In A. Del Barrio, C. J. Lynch, F. J. Barros & X. Hu (eds.), IEEE SpringSim Proceedings 2019. IEEE. pp. 1-12 (2019)

Authors
Patrick Grim
University of Michigan, Ann Arbor
Abstract
What structure of scientific communication and cooperation, between what kinds of investigators, is best positioned to lead us to the truth? Against an outline of standard philosophical characteristics and a recent turn to social epistemology, this paper surveys highlights within two strands of computational philosophy of science that attempt to work toward an answer to this question. Both strands emerge from abstract rational choice theory and the analytic tradition in philosophy of science rather than postmodern sociology of science. The first strand of computational research models the effect of communicative networks within groups, with conclusions regarding the potential benefit of limited communication. The second strand models the potential benefits of cognitive diversity within groups. Examples from each strand of research are used in analyzing what makes modeling of this sort both promising and distinctly philosophical, but are also used to emphasize possibilities for failure and inherent limitations as well.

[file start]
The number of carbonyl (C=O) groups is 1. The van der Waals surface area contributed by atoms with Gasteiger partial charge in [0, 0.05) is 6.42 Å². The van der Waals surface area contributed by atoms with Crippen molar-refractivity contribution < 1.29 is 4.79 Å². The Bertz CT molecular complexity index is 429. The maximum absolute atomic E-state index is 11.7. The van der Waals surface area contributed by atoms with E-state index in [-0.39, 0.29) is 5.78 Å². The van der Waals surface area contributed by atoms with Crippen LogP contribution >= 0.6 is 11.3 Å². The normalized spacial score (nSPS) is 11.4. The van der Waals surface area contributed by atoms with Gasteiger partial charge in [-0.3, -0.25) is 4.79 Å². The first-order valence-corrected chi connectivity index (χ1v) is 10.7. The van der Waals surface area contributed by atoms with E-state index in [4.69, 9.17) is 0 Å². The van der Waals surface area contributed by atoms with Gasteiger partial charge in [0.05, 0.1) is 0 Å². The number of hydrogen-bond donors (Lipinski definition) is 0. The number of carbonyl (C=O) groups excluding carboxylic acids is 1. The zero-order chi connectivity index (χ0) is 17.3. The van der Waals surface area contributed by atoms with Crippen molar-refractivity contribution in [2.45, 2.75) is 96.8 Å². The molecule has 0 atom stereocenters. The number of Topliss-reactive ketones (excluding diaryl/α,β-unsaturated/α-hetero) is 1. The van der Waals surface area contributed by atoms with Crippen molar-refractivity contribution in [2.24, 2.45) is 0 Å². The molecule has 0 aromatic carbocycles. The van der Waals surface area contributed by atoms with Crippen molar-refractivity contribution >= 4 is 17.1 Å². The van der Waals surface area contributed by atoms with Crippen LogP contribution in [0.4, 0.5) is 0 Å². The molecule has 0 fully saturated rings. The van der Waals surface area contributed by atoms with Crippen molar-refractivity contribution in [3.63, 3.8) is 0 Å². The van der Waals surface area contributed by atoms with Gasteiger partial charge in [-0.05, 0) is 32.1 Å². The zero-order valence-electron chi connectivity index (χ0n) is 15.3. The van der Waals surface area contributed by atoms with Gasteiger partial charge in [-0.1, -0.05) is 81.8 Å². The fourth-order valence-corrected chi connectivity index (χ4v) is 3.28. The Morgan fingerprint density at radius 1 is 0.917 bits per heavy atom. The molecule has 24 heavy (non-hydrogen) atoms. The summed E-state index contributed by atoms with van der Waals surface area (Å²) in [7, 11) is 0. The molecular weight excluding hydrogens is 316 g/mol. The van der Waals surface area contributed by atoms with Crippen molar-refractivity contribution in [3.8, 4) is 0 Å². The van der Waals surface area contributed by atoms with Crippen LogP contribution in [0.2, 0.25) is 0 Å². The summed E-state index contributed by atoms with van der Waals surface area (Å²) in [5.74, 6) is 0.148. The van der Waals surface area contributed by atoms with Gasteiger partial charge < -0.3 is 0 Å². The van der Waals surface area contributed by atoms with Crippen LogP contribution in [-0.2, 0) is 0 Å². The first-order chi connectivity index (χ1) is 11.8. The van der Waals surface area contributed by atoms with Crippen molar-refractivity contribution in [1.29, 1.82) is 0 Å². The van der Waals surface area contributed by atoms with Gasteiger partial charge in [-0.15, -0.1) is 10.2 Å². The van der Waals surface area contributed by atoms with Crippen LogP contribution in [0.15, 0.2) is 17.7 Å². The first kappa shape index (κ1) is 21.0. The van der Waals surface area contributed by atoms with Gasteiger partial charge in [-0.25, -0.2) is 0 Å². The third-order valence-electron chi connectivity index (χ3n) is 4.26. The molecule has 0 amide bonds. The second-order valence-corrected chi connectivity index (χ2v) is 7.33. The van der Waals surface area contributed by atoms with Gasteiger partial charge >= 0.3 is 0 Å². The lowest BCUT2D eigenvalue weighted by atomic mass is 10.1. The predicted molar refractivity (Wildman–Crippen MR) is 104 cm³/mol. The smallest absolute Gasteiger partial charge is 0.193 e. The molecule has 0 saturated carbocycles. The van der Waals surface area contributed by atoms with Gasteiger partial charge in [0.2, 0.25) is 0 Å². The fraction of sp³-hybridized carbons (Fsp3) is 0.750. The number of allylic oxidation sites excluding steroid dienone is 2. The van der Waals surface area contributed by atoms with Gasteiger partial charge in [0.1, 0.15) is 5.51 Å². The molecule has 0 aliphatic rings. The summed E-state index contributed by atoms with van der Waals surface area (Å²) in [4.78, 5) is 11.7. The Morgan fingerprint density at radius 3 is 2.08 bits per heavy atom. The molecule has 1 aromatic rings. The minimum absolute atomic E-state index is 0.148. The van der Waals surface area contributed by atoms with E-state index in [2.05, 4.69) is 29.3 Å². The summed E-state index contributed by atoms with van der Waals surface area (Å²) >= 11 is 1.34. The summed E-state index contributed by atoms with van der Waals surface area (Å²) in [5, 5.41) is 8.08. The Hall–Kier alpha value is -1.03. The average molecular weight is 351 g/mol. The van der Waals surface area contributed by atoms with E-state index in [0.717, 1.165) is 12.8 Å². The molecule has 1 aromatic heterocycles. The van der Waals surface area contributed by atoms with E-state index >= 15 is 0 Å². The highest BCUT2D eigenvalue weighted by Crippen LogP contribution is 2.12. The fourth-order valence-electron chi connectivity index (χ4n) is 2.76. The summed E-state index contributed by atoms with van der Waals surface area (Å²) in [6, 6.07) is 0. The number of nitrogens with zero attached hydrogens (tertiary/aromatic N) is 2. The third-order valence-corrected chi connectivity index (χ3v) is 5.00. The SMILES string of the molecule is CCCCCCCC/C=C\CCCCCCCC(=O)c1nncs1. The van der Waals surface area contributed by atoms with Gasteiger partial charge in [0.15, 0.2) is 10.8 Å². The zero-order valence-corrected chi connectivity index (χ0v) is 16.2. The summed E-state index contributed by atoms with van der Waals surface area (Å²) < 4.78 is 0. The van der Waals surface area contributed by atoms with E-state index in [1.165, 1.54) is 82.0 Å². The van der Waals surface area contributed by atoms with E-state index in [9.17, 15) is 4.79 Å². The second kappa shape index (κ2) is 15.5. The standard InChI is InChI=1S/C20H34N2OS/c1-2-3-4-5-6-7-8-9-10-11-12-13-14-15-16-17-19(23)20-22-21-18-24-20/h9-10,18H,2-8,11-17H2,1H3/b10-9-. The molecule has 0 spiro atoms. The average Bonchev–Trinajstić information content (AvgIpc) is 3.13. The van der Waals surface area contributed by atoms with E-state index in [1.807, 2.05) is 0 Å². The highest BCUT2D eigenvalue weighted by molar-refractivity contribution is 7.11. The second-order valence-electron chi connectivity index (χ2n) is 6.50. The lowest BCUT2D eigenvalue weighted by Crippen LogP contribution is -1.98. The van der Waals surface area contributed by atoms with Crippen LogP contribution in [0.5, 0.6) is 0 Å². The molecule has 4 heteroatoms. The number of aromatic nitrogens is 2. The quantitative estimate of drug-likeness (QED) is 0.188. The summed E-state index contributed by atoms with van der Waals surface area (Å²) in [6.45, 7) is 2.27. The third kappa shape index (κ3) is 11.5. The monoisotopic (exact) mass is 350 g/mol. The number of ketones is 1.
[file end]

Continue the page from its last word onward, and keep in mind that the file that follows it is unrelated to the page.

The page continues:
Keywords epistemic landscapes  philosophy of science  computational modeling  epistemic networks
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References found in this work BETA

Knowledge in a Social World.Alvin Ira Goldman - 1999 - Oxford, England: Oxford University Press.
Knowledge in a Social World.Alvin I. Goldman - 2002 - Philosophy and Phenomenological Research 64 (1):185-190.

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Computer Modeling in Philosophy of Religion.F. LeRon Shults - 2019 - Open Philosophy 2 (1):108-125.

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